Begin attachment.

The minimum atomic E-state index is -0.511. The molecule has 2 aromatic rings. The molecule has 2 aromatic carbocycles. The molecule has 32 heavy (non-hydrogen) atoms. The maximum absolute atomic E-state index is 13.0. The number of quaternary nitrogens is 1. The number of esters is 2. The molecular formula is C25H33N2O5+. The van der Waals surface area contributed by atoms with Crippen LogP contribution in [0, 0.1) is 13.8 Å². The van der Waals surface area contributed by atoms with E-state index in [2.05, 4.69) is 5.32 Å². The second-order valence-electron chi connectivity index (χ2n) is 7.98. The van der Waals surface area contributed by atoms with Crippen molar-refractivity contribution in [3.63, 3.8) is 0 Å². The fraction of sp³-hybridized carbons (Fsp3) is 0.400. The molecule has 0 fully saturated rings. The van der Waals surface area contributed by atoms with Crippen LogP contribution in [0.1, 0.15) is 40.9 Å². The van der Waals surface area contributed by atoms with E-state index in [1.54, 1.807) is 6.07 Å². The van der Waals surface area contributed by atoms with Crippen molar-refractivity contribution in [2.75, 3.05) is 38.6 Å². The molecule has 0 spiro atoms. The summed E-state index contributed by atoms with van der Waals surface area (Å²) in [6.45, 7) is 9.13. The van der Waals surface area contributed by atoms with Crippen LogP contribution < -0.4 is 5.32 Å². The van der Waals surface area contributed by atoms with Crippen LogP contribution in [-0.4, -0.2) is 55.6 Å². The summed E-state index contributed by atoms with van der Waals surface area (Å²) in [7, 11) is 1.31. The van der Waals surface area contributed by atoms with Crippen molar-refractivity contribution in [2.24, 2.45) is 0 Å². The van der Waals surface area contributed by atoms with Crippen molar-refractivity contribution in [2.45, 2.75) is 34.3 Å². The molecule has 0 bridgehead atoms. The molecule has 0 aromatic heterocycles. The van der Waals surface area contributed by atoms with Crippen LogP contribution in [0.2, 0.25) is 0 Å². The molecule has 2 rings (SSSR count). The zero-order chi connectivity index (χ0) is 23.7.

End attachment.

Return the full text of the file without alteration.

The minimum atomic E-state index is -0.511. The molecule has 2 aromatic rings. The molecule has 2 aromatic carbocycles. The molecule has 32 heavy (non-hydrogen) atoms. The maximum absolute atomic E-state index is 13.0. The number of quaternary nitrogens is 1. The number of esters is 2. The molecular formula is C25H33N2O5+. The van der Waals surface area contributed by atoms with Crippen LogP contribution in [0, 0.1) is 13.8 Å². The van der Waals surface area contributed by atoms with E-state index in [2.05, 4.69) is 5.32 Å². The second-order valence-electron chi connectivity index (χ2n) is 7.98. The van der Waals surface area contributed by atoms with Crippen molar-refractivity contribution in [3.63, 3.8) is 0 Å². The fraction of sp³-hybridized carbons (Fsp3) is 0.400. The molecule has 0 fully saturated rings. The van der Waals surface area contributed by atoms with Crippen LogP contribution in [0.1, 0.15) is 40.9 Å². The van der Waals surface area contributed by atoms with E-state index in [1.54, 1.807) is 6.07 Å². The van der Waals surface area contributed by atoms with Crippen molar-refractivity contribution in [2.75, 3.05) is 38.6 Å². The molecule has 0 spiro atoms. The summed E-state index contributed by atoms with van der Waals surface area (Å²) in [6.45, 7) is 9.13. The van der Waals surface area contributed by atoms with Crippen LogP contribution < -0.4 is 5.32 Å². The van der Waals surface area contributed by atoms with Crippen LogP contribution in [-0.4, -0.2) is 55.6 Å². The summed E-state index contributed by atoms with van der Waals surface area (Å²) in [7, 11) is 1.31. The van der Waals surface area contributed by atoms with Crippen molar-refractivity contribution in [2.24, 2.45) is 0 Å². The van der Waals surface area contributed by atoms with Crippen molar-refractivity contribution in [2.45, 2.75) is 34.3 Å². The molecule has 0 bridgehead atoms. The molecule has 0 aromatic heterocycles. The van der Waals surface area contributed by atoms with Crippen LogP contribution in [0.2, 0.25) is 0 Å². The molecule has 2 rings (SSSR count). The zero-order chi connectivity index (χ0) is 23.7.